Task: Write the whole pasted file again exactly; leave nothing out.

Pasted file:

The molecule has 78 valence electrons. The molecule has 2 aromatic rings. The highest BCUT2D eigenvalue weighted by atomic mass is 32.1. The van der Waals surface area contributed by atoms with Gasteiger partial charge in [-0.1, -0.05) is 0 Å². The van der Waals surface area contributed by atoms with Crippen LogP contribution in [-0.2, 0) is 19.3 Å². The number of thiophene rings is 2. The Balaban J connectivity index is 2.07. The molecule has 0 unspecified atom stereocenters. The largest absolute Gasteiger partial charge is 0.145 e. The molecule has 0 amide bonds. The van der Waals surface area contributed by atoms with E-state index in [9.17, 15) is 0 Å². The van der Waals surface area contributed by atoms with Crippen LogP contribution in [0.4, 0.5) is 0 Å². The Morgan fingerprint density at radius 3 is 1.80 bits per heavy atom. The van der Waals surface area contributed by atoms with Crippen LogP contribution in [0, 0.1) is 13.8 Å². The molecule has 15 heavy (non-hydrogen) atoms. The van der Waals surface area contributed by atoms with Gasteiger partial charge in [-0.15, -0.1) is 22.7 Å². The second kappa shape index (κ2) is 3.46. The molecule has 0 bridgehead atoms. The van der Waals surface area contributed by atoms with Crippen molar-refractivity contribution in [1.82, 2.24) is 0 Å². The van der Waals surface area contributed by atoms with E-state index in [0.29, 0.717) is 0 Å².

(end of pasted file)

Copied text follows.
The molecule has 78 valence electrons. The molecule has 2 aromatic rings. The highest BCUT2D eigenvalue weighted by atomic mass is 32.1. The van der Waals surface area contributed by atoms with Gasteiger partial charge in [-0.1, -0.05) is 0 Å². The van der Waals surface area contributed by atoms with Crippen LogP contribution in [-0.2, 0) is 19.3 Å². The number of thiophene rings is 2. The Balaban J connectivity index is 2.07. The molecule has 0 unspecified atom stereocenters. The largest absolute Gasteiger partial charge is 0.145 e. The molecule has 0 amide bonds. The van der Waals surface area contributed by atoms with E-state index in [9.17, 15) is 0 Å². The van der Waals surface area contributed by atoms with Crippen LogP contribution in [0.4, 0.5) is 0 Å². The Morgan fingerprint density at radius 3 is 1.80 bits per heavy atom. The van der Waals surface area contributed by atoms with Crippen LogP contribution in [0, 0.1) is 13.8 Å². The molecule has 15 heavy (non-hydrogen) atoms. The van der Waals surface area contributed by atoms with Gasteiger partial charge in [-0.15, -0.1) is 22.7 Å². The second kappa shape index (κ2) is 3.46. The molecule has 0 bridgehead atoms. The van der Waals surface area contributed by atoms with Crippen molar-refractivity contribution in [1.82, 2.24) is 0 Å². The van der Waals surface area contributed by atoms with E-state index in [0.29, 0.717) is 0 Å².